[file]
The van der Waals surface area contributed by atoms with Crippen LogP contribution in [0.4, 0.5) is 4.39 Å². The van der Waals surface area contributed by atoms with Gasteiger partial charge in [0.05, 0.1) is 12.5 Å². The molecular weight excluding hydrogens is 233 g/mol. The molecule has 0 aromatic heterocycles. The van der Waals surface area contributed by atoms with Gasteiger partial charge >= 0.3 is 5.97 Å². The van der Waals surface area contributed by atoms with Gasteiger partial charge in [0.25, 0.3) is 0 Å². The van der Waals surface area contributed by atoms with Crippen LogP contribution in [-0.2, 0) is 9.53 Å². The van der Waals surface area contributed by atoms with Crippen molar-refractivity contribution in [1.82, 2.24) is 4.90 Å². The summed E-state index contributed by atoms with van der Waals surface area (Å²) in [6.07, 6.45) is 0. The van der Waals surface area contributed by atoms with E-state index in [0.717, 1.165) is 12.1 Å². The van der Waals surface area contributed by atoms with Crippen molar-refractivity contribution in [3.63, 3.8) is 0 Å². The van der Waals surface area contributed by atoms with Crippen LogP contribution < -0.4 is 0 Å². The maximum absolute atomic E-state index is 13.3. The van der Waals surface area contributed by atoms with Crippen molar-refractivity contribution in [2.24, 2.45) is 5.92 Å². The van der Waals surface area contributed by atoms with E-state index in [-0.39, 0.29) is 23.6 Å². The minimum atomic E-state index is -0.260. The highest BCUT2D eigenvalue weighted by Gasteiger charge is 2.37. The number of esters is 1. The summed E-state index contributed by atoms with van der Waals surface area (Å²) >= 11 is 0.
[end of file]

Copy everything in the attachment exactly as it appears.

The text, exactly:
The van der Waals surface area contributed by atoms with Crippen LogP contribution in [0.4, 0.5) is 4.39 Å². The van der Waals surface area contributed by atoms with Gasteiger partial charge in [0.05, 0.1) is 12.5 Å². The molecular weight excluding hydrogens is 233 g/mol. The molecule has 0 aromatic heterocycles. The van der Waals surface area contributed by atoms with Gasteiger partial charge >= 0.3 is 5.97 Å². The van der Waals surface area contributed by atoms with Gasteiger partial charge in [0.25, 0.3) is 0 Å². The van der Waals surface area contributed by atoms with Crippen LogP contribution in [-0.2, 0) is 9.53 Å². The van der Waals surface area contributed by atoms with Crippen molar-refractivity contribution in [1.82, 2.24) is 4.90 Å². The summed E-state index contributed by atoms with van der Waals surface area (Å²) in [6.07, 6.45) is 0. The van der Waals surface area contributed by atoms with E-state index in [0.717, 1.165) is 12.1 Å². The van der Waals surface area contributed by atoms with Crippen molar-refractivity contribution in [3.63, 3.8) is 0 Å². The van der Waals surface area contributed by atoms with Crippen LogP contribution < -0.4 is 0 Å². The maximum absolute atomic E-state index is 13.3. The van der Waals surface area contributed by atoms with Crippen molar-refractivity contribution in [2.24, 2.45) is 5.92 Å². The van der Waals surface area contributed by atoms with E-state index in [-0.39, 0.29) is 23.6 Å². The minimum atomic E-state index is -0.260. The highest BCUT2D eigenvalue weighted by Gasteiger charge is 2.37. The number of esters is 1. The summed E-state index contributed by atoms with van der Waals surface area (Å²) >= 11 is 0.